Amazed by the electronic music of your favourite band? Mesmerized by the way suddenly an electric guitar goes as loud as the singer? Like most of know, there is an expert recording engineer present in the studio to make sure that music instruments and the voices make a perfect blend. A critical device that helps in creating this blend is an audio transformer. Works just like any other conventional transformer; audio transformers are designed to work at audio frequencies, i.e. between 20Hz to 20 KHz. Interestingly, the initial need to design to such transformer was to enhance long distancevoice communication. Now serving essentially for professional musicians, audio transformers stand as one electronic-audio component. This article will cover technical and applicative features of audio transformers explaining how they are different from the conventional counterparts.
1. Phase splitting
a) Power Levels
Fig. 7: Image Showing Fall of Frequency by 3dB when Inductive Reactance in Primary Impedance
Fig. 8: Image Showing Fall of Frequency by 1dB when Inductive Reactance in Primary Impedance
DESIGN OF AUDIO TRANSFORMERS
a) Core Size & Material
Choice of core size and its material depends upon frequency response, power levels, and harmonic distortion. Audio transformers should preferably use both high-permeability cores and the largest number of coil turns to create high primary inductance.
Voltage induced into the secondary winding depends on the turns ratio of the transformer. The turns ratio is the ratio of the number of turns in the primary winding to the number of turns in the secondary winding.
Windings, primary as well as secondary, are the coils of conducting wires as a coil of conductors create a higher magnetic flux compared to the flux created by a single conductor.
When signal levels are low, it is often essential to keep external magnetic fields to the minimum. For this purpose, transformers are enclosed in a case of high permeability materials.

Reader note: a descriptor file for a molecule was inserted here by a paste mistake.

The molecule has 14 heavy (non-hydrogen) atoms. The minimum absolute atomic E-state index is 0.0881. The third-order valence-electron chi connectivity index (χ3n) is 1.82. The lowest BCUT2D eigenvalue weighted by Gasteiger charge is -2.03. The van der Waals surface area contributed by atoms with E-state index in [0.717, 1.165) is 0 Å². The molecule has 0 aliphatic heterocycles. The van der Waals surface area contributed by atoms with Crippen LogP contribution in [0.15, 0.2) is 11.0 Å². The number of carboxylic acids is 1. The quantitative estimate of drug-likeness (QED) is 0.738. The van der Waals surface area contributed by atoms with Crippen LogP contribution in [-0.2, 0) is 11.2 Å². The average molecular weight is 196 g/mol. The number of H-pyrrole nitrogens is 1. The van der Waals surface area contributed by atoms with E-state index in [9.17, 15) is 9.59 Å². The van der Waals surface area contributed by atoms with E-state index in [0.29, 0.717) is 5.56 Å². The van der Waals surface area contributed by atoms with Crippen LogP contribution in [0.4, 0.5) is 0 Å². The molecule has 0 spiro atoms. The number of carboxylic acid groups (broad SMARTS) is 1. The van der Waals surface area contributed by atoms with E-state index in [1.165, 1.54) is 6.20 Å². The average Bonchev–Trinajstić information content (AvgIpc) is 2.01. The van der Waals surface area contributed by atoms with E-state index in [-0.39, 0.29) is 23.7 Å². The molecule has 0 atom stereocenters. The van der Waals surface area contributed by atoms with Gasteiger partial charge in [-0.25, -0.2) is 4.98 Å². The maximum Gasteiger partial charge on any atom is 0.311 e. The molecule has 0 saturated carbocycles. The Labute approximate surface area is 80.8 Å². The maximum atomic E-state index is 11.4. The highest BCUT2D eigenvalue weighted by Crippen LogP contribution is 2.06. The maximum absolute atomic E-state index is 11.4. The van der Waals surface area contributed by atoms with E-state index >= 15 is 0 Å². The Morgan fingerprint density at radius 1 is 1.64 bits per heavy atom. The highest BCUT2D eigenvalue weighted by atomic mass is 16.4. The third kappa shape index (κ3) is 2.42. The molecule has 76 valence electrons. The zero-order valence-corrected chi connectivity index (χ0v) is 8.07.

A microphone input transformer is driven by the nominal 150 W source impedance of professional microphones. One of its most important functions is to transform this impedance to a generally higher one more suited to optimum noise performance. The optimum impedance may range from 500 W to over 15 kW, depending on the amplifier. For this reason, microphone input transformers are made withturns ratios ranging from 1:2 to 1:10 or higher.
High CMRR is desirable form an input transformer. To achieve this, they must have two attributes. First, the capacitances of its two inputs (to ground) must be very well matched and as low as possible. Second, it must have minimal capacitance between its primary and secondary windings.
Line input transformers are generally driven by balanced line and drives an unbalanced line. They also transform the impedance as microphone input transformers and have high CMRRs.
3. Moving Coil Phono Input
Moving coil phonographs are very low impedance devices (~3W). Due to this, it is very difficult to achieve good noise performance in an amplifier. Hence, the transformer is used in step-up configuration so that amplifier sees an impedance of 600 W in order to achieve good noise performance.
4. Line Output
Typically, audio transformer is driven by an amplifier and loaded by several thousand pF cable capacitance and high input impedance of line receiver.Therefore, a line output transformer should have low output impedance which remains low at high frequencies. This requires both low resistance windings and very low leakage inductance.
5. Interstage and Power Output
Interstage coupling transformers used to be popular in vacuum tube based designs. They used 1:1 to 1:3 turns ratio and classical push pull power amplifier in the output stage.
Ribbon microphones& Dynamic microphones use step up transformers whereas condenser microphones use step-down transformers. Ribbon elements have impedance of the order of 1 W and hence need a step up transformer with turns ratio of 1:12 or more to transform its impedance to somewhere around 150 W. Similarly, step-up is required for dynamic microphones having impedances of the order of 10-30W. On the other hand, condenser microphones have high impedance and use step down transformer so that amplifier sees smaller input impedances.
When number of low impedance speakers are located at a distance from the power amplifiers, the speakers are connected with the help of technique used in grid electricity supply, i.e., use of step-up transformers at transmission end and step-down transformer at receiving end.
Telephone “hybrid” circuits use bridge nulling principles to separate signals which may be transmitted and received simultaneously on a 2-wire line. This nulling depends critically on well-controlled impedances in all branches of the circuits. This nulling is what suppresses the transmit signal (your ownvoice) in the receiver of your phone while allowing you to hear the receivesignal (the other party).
Fig. 10: Telephone Directional Coupling in an Audio Transformer